Recruiting instructors and visiting artists of color has been a conscious effort since at least 1995, and we have had measurable success, increasing our percentage of instructors who are people of color from around 12 percent in the mid-1990s to more than 30 percent in recent years.
Some years this percentage is higher than others, but our goal is to build relationships rather than simply track numbers. Our program staff is engaged in constant research to learn about excellent teaching artists who may be less visible in the field. In hiring instructors we are also trying to balance a number of other variables such as gender, age, nationality, and new or returning. We encourage instructors who identify as LGBTQ+ and/or nonbinary. We also find instructors through an open call for teaching proposals received throughout the year and recommendations made by students, instructors, trustees, staff, and colleagues. We actively solicit recommendations for instructors who are people of color and workshop topics that will expand the cultural reach of our program.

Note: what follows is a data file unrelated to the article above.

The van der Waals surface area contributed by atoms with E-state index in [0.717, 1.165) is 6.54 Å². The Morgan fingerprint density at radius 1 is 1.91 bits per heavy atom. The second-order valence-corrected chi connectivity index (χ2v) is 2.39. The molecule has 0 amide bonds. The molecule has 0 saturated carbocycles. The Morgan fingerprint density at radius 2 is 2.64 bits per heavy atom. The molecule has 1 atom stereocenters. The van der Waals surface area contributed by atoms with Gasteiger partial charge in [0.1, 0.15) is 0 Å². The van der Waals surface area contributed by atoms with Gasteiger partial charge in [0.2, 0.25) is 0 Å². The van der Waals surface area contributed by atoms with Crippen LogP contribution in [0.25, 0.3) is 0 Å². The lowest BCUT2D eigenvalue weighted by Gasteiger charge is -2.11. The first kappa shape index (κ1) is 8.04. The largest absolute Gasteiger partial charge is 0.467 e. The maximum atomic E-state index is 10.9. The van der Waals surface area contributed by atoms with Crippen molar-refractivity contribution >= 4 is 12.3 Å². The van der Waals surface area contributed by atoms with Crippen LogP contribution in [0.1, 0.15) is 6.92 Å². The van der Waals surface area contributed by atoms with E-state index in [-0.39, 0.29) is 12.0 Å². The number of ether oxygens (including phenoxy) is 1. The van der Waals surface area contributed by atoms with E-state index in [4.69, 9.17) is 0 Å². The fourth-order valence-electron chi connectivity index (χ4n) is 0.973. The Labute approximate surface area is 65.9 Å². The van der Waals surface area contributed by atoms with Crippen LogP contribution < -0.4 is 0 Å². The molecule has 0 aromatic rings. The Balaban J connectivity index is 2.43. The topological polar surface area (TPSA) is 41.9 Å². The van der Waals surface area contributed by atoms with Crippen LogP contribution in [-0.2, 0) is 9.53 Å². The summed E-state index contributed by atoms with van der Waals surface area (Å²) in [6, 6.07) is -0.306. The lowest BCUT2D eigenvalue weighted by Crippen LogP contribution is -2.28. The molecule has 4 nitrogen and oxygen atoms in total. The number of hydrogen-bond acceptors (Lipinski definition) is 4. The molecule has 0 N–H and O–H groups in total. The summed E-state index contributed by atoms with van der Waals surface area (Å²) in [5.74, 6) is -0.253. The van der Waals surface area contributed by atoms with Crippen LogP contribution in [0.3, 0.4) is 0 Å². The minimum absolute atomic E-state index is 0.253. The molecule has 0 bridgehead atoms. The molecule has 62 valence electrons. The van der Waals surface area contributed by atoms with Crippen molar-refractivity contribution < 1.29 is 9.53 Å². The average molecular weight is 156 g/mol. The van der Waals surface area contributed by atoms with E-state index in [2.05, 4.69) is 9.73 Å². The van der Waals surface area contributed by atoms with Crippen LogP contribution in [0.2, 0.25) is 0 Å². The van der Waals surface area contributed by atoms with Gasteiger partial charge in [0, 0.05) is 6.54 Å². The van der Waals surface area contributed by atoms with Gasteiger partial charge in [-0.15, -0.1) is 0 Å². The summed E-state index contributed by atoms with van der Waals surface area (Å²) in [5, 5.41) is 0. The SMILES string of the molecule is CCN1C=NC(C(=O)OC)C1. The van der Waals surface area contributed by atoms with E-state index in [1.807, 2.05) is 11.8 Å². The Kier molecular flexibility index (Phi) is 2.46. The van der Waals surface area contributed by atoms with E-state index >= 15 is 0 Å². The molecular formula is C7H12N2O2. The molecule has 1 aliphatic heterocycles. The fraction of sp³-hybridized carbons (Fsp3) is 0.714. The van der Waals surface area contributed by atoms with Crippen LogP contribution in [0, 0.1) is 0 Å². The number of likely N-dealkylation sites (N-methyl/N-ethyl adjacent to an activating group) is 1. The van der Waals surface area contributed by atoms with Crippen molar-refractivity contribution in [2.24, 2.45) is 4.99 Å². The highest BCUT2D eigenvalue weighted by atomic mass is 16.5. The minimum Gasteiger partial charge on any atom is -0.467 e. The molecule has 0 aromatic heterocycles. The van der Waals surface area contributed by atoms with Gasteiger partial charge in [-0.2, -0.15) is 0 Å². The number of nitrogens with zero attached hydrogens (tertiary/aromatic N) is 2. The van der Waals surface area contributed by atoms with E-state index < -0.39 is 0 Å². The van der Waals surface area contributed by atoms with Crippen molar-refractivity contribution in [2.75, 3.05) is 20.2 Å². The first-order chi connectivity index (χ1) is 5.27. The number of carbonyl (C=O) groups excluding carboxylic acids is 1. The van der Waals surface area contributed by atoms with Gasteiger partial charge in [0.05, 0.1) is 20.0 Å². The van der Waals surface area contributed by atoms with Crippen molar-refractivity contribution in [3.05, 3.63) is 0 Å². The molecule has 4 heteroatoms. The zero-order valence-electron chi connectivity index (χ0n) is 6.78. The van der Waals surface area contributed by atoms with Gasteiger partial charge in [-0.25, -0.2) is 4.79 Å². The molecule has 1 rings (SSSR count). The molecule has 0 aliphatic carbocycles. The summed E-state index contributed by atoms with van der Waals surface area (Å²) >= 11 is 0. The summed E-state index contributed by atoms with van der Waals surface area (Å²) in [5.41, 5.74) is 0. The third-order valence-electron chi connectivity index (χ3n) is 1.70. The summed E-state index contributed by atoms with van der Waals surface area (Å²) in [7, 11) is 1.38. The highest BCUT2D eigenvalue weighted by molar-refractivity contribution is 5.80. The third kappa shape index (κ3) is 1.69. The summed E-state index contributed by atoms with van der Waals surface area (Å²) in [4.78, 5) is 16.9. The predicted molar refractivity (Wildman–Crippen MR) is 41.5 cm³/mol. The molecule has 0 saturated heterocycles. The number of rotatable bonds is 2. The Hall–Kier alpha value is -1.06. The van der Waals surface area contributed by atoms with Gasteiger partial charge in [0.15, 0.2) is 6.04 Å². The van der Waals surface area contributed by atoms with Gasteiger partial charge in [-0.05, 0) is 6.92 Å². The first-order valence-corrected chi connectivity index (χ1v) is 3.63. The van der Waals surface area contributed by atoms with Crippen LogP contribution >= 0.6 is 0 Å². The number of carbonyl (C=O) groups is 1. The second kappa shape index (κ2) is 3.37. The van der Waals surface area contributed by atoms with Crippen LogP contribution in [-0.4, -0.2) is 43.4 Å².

In 2021, about 15% of our students were people of color. This number has increased by several percent over the past five years, and we hope it will continue to go up.
Penland’s current, thirty-three-member board of trustees includes eight people of color and fourteen women. The board works continuously to identify and invite people of color and women to serve as trustees.
We are committed to allocating resources in support of these efforts.